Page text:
Next, I needed to decide in what register to write. I looked at how other psychotherapists write and took the advice of a colleague to be simple and straightforward; I also wanted to be evocative. The book would be theoretical, but I wanted it to have heart and feel alive to the reader. I did not want to get lost in an erudite discussion of something that in practice is immediate, creative, spontaneous and intuitive. One way I did this was to start chapters quite often with a clinical vignette, written without much, or any introduction and intended to take the reader straight into an experience of the clinical interactions. The theoretical underpinnings came later on and were interspersed with how the psychotherapy developed. Additionally, I wanted to choose words deliberately; words chosen because they are hard or soft on the ear to make a particular observation.
For the writing of the book, I also recognised the power of groups and that I required support to keep going. I was advised by friends, who had already written books, that writing is sometimes a slog and requires dogged perseverance. I assembled a small group of friendly professionals who worked somewhat differently from myself, but would also understand my topic. These read chapters as they were ready enough. I worked sequentially through the chapters, forging new ones, sending them out to my readers, then reworking earlier chapters. There was a continuous process of writing, leaving a chapter to the readers, rewriting, then reworking a chunk of chapters. The original book proposal kept me on track and stopped me from getting too divergent. I kept the feedback group small and did not tell many others about what I was doing so I could live with my project without too much external distraction.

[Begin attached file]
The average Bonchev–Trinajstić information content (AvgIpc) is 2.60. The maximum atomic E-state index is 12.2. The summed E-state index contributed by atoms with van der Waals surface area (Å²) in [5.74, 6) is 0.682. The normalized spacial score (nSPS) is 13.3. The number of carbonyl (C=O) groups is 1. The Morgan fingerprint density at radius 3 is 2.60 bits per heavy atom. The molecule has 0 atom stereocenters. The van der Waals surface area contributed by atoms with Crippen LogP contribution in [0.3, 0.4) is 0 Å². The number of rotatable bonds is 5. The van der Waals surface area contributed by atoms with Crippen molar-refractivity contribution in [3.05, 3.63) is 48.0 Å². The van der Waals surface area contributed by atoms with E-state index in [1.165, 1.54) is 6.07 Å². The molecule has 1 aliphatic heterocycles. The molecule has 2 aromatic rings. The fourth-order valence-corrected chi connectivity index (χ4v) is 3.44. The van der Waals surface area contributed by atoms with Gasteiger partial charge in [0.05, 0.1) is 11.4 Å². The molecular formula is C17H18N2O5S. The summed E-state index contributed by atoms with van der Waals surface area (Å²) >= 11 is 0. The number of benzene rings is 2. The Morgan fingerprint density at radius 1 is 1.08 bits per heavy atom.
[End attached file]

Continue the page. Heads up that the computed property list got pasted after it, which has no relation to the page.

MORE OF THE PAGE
I sought advice from other authors about how to organise my writing on top of my usual work. The almost universal answer was that I had to find my own way, but all were willing to tell me what they did. So my way evolved. I mostly wrote in blocks of three days and preciously guarded these days. The writing had a rhythm to it. Day 1 was often difficult, and like warming up to something. I did not know where to start, could not get a feel for where I was. My husband helped here and advised, “just write what comes to you, you can sort it out later”. I wrote and warmed to my task. I used a laptop and by late afternoon often had had enough writing, but I was also a bit more warmed up and getting into the flow. I printed off what I had written, went to a local cafe and worked there making notes by hand and reworking paragraphs. On day 2, I was really enjoying writing and totally absorbed. I rewrote the work of day 1, but elaborated on it and added in ideas; the words were flying. I worked for hours and then again my husband would suggest, firmly, that it might be time to stop as late evening came. Sometimes I did, sometimes not. At the end of day 3, I was ready to pause. I had done re-writes and usually had a sense of where I was going. I jotted the ideas down, ready for when I resumed. Then there was a pause of 1-3 weeks. I was not consciously thinking of the book and yet I was living with it all the time and it was working in me.
As I wrote, I attempted to stay present and to write with embodied awareness. I noticed my thinking, feelings, sensations and imaginings as I wrote, and then, as I read what I had written. In my writing sometimes a paragraph or chapter is more theoretical, but I attempted not to lose sight of other levels of experience. Writing the client composites was fascinating. I assembled a fictitious client and then let my imagination construct the therapeutic process. As I wrote about the detailed interactions they came from the immediacy of the writing and seemed to have a life of their own. I did not seem to be able to pre-plan. Sometimes, I wanted to feel something different or wanted the client to do something to fit my theoretical point and it would not happen.
Gradually the book was written and then there was the decision about whether it was ready enough. I recognised that I had been changed by the writing and would write differently, if I were to start again. And, it was time to let it go; it was exciting, frightening and I would miss the process. Now it is for readers to decide how they relate to it and to respond.
Gill Westland is an experienced body psychotherapist, trainer and supervisor. She is the founding director of Cambridge Body Psychotherapy Centre, which offers individual psychotherapy, full (UKCP recognized) training in body psychotherapy and a program of short courses, e.g. mindfulness-based stress reduction. She is an associate lecturer on the MA body psychotherapy program at Anglia Ruskin University, CambridgeShe also co-edits the international journal Body, Movement and Dance in Psychotherapy published by Taylor and Francis.
Feature Photo by © Janice Alamanou